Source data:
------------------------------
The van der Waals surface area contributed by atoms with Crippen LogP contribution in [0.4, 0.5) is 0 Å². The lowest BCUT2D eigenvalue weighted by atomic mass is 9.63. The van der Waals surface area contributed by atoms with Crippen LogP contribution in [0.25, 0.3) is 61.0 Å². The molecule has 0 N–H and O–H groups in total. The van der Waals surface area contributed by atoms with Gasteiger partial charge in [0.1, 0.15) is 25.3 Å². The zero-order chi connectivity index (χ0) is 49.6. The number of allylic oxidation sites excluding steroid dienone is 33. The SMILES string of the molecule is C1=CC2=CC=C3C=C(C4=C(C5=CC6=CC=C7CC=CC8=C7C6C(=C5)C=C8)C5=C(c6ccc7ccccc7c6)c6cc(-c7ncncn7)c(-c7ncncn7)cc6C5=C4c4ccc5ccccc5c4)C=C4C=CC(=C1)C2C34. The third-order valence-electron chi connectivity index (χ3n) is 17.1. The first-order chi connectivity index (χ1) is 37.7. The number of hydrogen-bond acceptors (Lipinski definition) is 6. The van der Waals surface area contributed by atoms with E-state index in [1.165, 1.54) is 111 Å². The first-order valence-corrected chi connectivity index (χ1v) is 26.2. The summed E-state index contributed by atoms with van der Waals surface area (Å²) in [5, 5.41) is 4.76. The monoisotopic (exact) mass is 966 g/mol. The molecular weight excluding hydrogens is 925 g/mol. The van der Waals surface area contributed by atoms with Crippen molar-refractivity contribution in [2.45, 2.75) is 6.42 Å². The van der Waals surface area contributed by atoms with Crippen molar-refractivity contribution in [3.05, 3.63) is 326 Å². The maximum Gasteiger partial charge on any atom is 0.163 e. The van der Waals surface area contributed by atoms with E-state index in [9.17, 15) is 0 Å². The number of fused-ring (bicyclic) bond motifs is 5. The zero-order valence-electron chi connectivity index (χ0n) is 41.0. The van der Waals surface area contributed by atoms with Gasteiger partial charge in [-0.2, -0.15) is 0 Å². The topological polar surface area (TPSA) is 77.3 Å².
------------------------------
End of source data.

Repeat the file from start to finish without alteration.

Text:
The van der Waals surface area contributed by atoms with Crippen LogP contribution in [0.4, 0.5) is 0 Å². The lowest BCUT2D eigenvalue weighted by atomic mass is 9.63. The van der Waals surface area contributed by atoms with Crippen LogP contribution in [0.25, 0.3) is 61.0 Å². The molecule has 0 N–H and O–H groups in total. The van der Waals surface area contributed by atoms with Gasteiger partial charge in [0.1, 0.15) is 25.3 Å². The zero-order chi connectivity index (χ0) is 49.6. The number of allylic oxidation sites excluding steroid dienone is 33. The SMILES string of the molecule is C1=CC2=CC=C3C=C(C4=C(C5=CC6=CC=C7CC=CC8=C7C6C(=C5)C=C8)C5=C(c6ccc7ccccc7c6)c6cc(-c7ncncn7)c(-c7ncncn7)cc6C5=C4c4ccc5ccccc5c4)C=C4C=CC(=C1)C2C34. The third-order valence-electron chi connectivity index (χ3n) is 17.1. The first-order chi connectivity index (χ1) is 37.7. The number of hydrogen-bond acceptors (Lipinski definition) is 6. The van der Waals surface area contributed by atoms with E-state index in [1.165, 1.54) is 111 Å². The first-order valence-corrected chi connectivity index (χ1v) is 26.2. The summed E-state index contributed by atoms with van der Waals surface area (Å²) in [5, 5.41) is 4.76. The monoisotopic (exact) mass is 966 g/mol. The molecular weight excluding hydrogens is 925 g/mol. The van der Waals surface area contributed by atoms with Crippen molar-refractivity contribution in [2.45, 2.75) is 6.42 Å². The van der Waals surface area contributed by atoms with Crippen molar-refractivity contribution in [3.05, 3.63) is 326 Å². The maximum Gasteiger partial charge on any atom is 0.163 e. The van der Waals surface area contributed by atoms with E-state index in [9.17, 15) is 0 Å². The number of fused-ring (bicyclic) bond motifs is 5. The zero-order valence-electron chi connectivity index (χ0n) is 41.0. The van der Waals surface area contributed by atoms with Gasteiger partial charge in [-0.2, -0.15) is 0 Å². The topological polar surface area (TPSA) is 77.3 Å².